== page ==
A group of Irish college students are about to leave for the United States, where they've landed summer jobs on Long Island, New York. Working hard in the day and playing even harder at ... See full summary »
This is the story of a young resourceful heroine named Lisa Reisert who hates to fly, but the terror that awaits her on the night flight to Miami has nothing to do with a fear of flying! Upon boarding the plane, Lisa is trapped on a red-eye flight with a creepy villainous handsome and charming man by the name of Jackson Rippner, who's playing middle-man in the plot to assassinate a Homeland Security official. He's got her father pinned down by a would-be killer, using that advantage to coerce Lisa into phoning the luxury resort where she works and arranging to move the target into a pre-set position. Written by
Anthony Pereyra <firstname.lastname@example.org>
In the scene in the plane bathroom, Cillian Murphy actually missed the place to throw Rachel McAdams. She hit her head and was knocked unconscious for a half hour. After that she was ready for work and Murphy was afraid to do it again. This was captured on film and is included in the gag reel on the DVD. In the take that's in the film Murphy's hand can be seen holding the back of McAdams' head to guard it from it hitting again. See more »
As they approach the gate to board the aircraft, we can see a tri-jet through the window. This would be a Boeing 727, McDonnell Douglas DC-10 or Lockheed L-1011. Once aboard the plane, the interior is that of a Boeing 767. Shots of the plane taxiing are of an Airbus A320. Take-off and landing shots show a Boeing 737. Exterior shots of the plane in flight are of a Boeing 737. See more »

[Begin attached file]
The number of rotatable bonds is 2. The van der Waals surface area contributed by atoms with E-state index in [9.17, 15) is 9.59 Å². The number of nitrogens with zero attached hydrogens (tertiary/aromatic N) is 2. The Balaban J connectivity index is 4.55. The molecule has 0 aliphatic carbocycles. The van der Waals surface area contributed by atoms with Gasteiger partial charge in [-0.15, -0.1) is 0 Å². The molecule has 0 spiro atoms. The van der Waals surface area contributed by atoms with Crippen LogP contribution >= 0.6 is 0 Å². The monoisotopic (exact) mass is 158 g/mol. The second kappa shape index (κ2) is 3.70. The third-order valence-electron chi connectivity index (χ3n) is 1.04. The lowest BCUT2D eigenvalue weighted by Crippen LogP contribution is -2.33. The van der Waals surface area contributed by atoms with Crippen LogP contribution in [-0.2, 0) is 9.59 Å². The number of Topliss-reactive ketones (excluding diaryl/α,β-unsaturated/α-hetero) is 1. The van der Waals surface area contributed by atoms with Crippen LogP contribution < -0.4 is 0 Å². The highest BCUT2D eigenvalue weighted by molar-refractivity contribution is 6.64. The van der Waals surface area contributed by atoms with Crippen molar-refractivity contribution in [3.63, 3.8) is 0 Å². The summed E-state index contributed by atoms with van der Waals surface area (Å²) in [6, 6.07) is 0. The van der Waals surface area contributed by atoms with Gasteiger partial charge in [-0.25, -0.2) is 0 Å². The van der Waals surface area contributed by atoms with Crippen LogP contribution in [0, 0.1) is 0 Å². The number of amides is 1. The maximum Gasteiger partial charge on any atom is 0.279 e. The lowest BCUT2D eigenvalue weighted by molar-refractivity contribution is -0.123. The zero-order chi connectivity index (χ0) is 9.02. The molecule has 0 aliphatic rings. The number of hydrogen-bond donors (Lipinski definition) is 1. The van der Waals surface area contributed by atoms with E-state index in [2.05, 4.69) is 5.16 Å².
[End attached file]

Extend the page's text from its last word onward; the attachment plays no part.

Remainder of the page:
What I liked best in this film is that like the films of Hitchcock, it is a thriller that does not take itself too seriously.
Hitchcock understood that people go the the movies to have a good time. Something that Hollywood seems to have forgotten in recent years. This is a thriller, but it has plenty of laughs and always has one eye winking at the camera.
Rachel McAdams is wonderful as always. Cillian Murphy is creepier than he was in Batman Begins. In the old days, there were guys who always played the bad guy. We don't see much of that these days because I suspect the Hollywood agents consider it a bad career move, but Cillian Murphy is really good at being bad.
The directing is surprising stylish. The story is good but the dialog could have used some sprucing up.
"Red Eye" is a really fun film and people were applauding when the closing credits started rolling. If you are in the mood for an enjoyable escapist thriller, "Red Eye" might be your ticket.
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